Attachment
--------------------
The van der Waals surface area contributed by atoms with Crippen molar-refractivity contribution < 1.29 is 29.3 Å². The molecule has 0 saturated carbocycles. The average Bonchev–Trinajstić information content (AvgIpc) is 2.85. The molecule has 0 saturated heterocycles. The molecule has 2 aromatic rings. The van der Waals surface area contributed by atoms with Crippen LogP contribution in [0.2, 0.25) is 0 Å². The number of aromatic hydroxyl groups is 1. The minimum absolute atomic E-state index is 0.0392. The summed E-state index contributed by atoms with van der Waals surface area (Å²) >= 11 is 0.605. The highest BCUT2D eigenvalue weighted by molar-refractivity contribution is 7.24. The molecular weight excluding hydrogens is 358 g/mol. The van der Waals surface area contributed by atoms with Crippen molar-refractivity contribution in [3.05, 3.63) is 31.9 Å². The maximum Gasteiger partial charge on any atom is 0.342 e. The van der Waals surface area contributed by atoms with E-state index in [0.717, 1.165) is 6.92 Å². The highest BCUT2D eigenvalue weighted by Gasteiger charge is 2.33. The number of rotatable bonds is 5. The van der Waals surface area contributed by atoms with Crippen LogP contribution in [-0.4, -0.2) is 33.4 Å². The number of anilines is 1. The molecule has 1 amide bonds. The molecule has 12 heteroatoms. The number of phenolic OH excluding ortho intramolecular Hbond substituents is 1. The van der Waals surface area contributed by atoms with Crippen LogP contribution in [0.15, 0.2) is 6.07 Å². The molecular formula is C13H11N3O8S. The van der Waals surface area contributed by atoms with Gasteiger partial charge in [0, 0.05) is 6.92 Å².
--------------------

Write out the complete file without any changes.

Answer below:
The van der Waals surface area contributed by atoms with Crippen molar-refractivity contribution < 1.29 is 29.3 Å². The molecule has 0 saturated carbocycles. The average Bonchev–Trinajstić information content (AvgIpc) is 2.85. The molecule has 0 saturated heterocycles. The molecule has 2 aromatic rings. The van der Waals surface area contributed by atoms with Crippen LogP contribution in [0.2, 0.25) is 0 Å². The number of aromatic hydroxyl groups is 1. The minimum absolute atomic E-state index is 0.0392. The summed E-state index contributed by atoms with van der Waals surface area (Å²) >= 11 is 0.605. The highest BCUT2D eigenvalue weighted by molar-refractivity contribution is 7.24. The molecular weight excluding hydrogens is 358 g/mol. The van der Waals surface area contributed by atoms with Crippen molar-refractivity contribution in [3.05, 3.63) is 31.9 Å². The maximum Gasteiger partial charge on any atom is 0.342 e. The van der Waals surface area contributed by atoms with E-state index in [0.717, 1.165) is 6.92 Å². The highest BCUT2D eigenvalue weighted by Gasteiger charge is 2.33. The number of rotatable bonds is 5. The van der Waals surface area contributed by atoms with Crippen LogP contribution in [-0.4, -0.2) is 33.4 Å². The number of anilines is 1. The molecule has 1 amide bonds. The molecule has 12 heteroatoms. The number of phenolic OH excluding ortho intramolecular Hbond substituents is 1. The van der Waals surface area contributed by atoms with Crippen LogP contribution in [0.15, 0.2) is 6.07 Å². The molecular formula is C13H11N3O8S. The van der Waals surface area contributed by atoms with Gasteiger partial charge in [0, 0.05) is 6.92 Å².